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Succession law for Indian Christians

Srinath Sridevan

The Indian Succession Act, 1925, that governs the subject of succession for Christians recognises three types of heirs; the spouse, the lineal descendants, and the kindred.

THE LAW of succession applicable to Christians in India is the somewhat archaic and anachronistic Indian Succession Act of 1925.

The reason I use the terms archaic and anachronistic is because this is one of those laws, which have clearly been drafted by a colonial mind and which makes invidious distinctions between Indians and Britishers. And somehow, this relic of our inglorious colonial days has survived after independence, governing the rights of Christians in India. There is a separate definition of the term "Indian Christian" which is itself repugnant. Then, there are separate and onerous rules applicable to Christians who leave behind a will, while the rest of India seems to have moved on to a more liberalised and pragmatic legal regime insofar as wills are concerned. Anyhow, this aspect of the law is beyond the scope of this article, and I shall touch upon it only insofar as it is necessary for the purpose of our present discussion.

I propose to focus on the law of intestate succession, that is to say, the law applicable to the estate of a Christian living in India, who dies without leaving a will.

Firstly, a person is deemed to have died "intestate" (without leaving a will) in respect of any properties of his, which are not covered by a valid will.

Secondly, Indian Christians can enter into the now fashionable pre-nuptial agreements by which spouses agree not to succeed to the other's estate upon the other's death. However, the only difference is that while today's pre-nuptial agreements can be equally applicable to both parties, the pre-nuptial agreements covered by the archaic Succession Act, applies only to women. That is to say, if a Britisher were to marry an Indian lady (who was Christian) he could make her sign a pre-nuptial agreement by which she would not succeed to any of his properties upon his death, but he would not be bound by any such agreement. As you can imagine, the British men exploited this clause to the hilt.

Thirdly, the law recognises three types of heirs; the spouse, the lineal descendants, and the kindred. The list of the relatives who fall into the category of "Kindred" is very large and is exhaustively listed in a Schedule which accompanies this Act.

The widow of a Christian male takes a specified share, which depends on who the other succeeding relatives of the deceased male are.

If the heirs of the deceased are the widow and lineal descendants, then, the widow receives a one-third share, while the balance goes to the lineal descendants.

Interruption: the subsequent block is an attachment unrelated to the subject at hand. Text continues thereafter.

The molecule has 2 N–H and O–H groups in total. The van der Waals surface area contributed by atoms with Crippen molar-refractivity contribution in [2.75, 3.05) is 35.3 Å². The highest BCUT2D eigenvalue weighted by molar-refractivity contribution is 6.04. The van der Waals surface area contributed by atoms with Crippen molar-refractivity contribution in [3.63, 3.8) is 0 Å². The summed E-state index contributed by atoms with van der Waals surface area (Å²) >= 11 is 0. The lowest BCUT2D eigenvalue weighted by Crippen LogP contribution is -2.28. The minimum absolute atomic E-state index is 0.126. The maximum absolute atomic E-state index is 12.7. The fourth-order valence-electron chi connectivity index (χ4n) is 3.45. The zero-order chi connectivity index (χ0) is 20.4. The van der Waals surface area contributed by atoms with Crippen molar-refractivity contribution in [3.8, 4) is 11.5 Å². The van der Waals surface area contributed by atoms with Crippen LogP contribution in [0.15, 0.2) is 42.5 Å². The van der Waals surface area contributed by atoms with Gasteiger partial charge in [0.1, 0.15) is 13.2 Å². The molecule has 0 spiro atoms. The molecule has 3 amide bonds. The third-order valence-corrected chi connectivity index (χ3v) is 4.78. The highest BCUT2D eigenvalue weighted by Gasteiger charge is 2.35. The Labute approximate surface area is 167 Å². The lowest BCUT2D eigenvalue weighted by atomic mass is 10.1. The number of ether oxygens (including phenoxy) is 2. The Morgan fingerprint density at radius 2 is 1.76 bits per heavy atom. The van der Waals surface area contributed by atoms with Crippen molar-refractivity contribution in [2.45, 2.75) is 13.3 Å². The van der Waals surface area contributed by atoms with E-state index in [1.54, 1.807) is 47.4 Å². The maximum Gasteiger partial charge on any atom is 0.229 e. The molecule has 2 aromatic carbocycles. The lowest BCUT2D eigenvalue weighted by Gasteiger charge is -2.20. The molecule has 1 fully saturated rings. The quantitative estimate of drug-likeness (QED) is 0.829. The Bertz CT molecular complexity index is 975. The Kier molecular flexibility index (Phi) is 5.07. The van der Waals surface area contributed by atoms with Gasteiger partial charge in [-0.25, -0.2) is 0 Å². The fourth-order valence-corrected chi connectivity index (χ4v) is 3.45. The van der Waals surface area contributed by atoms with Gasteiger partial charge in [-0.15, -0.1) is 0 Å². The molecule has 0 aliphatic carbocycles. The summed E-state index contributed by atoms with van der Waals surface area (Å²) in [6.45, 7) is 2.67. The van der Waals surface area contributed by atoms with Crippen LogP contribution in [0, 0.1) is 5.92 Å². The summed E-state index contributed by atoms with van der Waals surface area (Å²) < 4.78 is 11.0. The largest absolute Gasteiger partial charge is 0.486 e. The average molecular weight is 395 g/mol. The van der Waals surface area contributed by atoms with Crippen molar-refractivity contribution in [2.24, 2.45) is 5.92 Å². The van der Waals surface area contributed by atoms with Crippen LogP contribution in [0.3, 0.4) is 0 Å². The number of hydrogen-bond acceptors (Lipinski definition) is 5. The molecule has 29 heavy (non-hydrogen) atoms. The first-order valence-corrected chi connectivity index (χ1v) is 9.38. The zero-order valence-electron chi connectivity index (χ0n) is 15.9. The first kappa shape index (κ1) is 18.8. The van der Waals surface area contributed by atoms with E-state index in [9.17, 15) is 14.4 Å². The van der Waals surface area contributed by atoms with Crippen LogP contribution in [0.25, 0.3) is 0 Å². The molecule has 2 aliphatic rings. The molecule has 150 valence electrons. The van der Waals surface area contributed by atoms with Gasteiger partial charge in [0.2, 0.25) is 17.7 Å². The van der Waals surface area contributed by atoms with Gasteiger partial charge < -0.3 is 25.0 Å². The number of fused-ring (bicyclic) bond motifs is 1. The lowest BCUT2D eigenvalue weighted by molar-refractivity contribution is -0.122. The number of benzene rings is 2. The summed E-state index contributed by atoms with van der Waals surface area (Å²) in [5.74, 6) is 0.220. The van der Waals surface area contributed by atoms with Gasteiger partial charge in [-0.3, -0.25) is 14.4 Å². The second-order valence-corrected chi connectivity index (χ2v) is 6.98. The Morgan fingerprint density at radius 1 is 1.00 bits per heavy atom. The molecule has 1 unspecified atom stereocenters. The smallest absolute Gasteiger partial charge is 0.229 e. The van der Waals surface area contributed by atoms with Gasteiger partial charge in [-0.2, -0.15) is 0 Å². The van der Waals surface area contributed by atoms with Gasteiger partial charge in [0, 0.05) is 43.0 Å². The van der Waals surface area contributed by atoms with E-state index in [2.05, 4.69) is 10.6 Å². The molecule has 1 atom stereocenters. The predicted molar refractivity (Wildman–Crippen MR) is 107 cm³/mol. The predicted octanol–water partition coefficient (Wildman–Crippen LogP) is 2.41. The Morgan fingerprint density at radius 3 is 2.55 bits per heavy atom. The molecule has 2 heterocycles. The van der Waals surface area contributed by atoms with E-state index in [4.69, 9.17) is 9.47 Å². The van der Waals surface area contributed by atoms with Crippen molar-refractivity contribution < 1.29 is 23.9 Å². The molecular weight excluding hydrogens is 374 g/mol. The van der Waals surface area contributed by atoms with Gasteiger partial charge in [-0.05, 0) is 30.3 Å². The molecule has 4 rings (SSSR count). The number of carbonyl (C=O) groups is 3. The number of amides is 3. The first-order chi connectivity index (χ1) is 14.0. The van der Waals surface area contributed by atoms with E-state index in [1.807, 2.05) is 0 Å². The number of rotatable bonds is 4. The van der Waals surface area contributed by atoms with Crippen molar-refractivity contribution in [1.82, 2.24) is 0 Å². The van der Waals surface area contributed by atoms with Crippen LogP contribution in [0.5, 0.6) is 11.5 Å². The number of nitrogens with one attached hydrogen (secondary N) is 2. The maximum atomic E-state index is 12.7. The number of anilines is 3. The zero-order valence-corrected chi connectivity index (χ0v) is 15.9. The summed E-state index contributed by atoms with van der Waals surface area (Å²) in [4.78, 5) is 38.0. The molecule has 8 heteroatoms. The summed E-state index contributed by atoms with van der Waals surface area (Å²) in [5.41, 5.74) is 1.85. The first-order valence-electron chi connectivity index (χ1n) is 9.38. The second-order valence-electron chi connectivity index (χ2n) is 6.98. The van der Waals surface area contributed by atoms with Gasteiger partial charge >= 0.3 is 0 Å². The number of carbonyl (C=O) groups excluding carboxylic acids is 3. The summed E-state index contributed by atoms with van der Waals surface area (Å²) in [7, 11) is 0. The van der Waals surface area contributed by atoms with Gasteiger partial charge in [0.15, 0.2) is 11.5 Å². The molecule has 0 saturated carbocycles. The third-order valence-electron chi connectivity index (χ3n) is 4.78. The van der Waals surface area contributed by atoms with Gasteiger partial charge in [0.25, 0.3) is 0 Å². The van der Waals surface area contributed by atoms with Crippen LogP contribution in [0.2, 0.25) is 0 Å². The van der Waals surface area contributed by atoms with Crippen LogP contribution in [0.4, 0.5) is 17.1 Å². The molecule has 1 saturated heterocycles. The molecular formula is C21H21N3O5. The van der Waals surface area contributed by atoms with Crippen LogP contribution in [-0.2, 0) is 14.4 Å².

For instance, if a Christian male dies, leaving behind a widow and children, the widow takes one third and two-thirds goes to the children.

If the heirs of the deceased are the widow and the kindred, then, the widow receives a one-half share while the balance goes to the kindred. Needless to say, the presence of lineal descendants completely excludes the kindred from the sharing in the estate.

If there are neither lineal descendants nor kindred, then, the entire property goes to the widow.

If the deceased has not left behind a widow, but only lineal descendants, then, the entire estate goes to the lineal descendants. Since the lineal descendants exist, the presence or otherwise of the kindred is irrelevant.

If the deceased has left behind neither a widow, nor any lineal descendants, but only kindred, then, the entire property goes to the kindred.

If the deceased has left behind neither a widow, nor any lineal descendants, nor any kindred, then, the entire property lapses to the Government.

A widower has the same rights as a widow (excepting the risk of being excluded by a cleverly drafted pre-nuptial agreement).

The rule of sharing as between lineal descendants is also important. If all the lineal descendants are children, then, they will receive equal shares in the estate (after deduction of the share of the widow, if any). Likewise, if there are no children but only grandchildren, then, all grandchildren will take shares equally. Please note that it makes no difference as to whether one branch has produced more grandchildren than the other. All take equally. Where the deceased has left behind lineal descendants of different degrees of remoteness, as for example in the case of children and grandchildren, then, the number of branches becomes important. Each branch of lineal descendants takes equal shares in the property.

As amongst the kindred, the father of the deceased has the highest priority. If a deceased has left behind no lineal descendant but only a father and other kindred (such as mother, brother, sister etc.), then, the father succeeds to the entire property (subject of course to the share of the widow, if any).

If there are no lineal descendants or a father, then, the deceased's mother, brothers, and sisters share equally. The law of course goes on to prescribe with even greater complexity other rules of sharing, but those are beyond the realm of this column.

These then are the rules applicable to intestate succession of an Indian Christian.

(The author holds a Master's Degree in Corporate Law from New York University and is a partner in the law firm Sridevan and Krishnaswami, Chennai)

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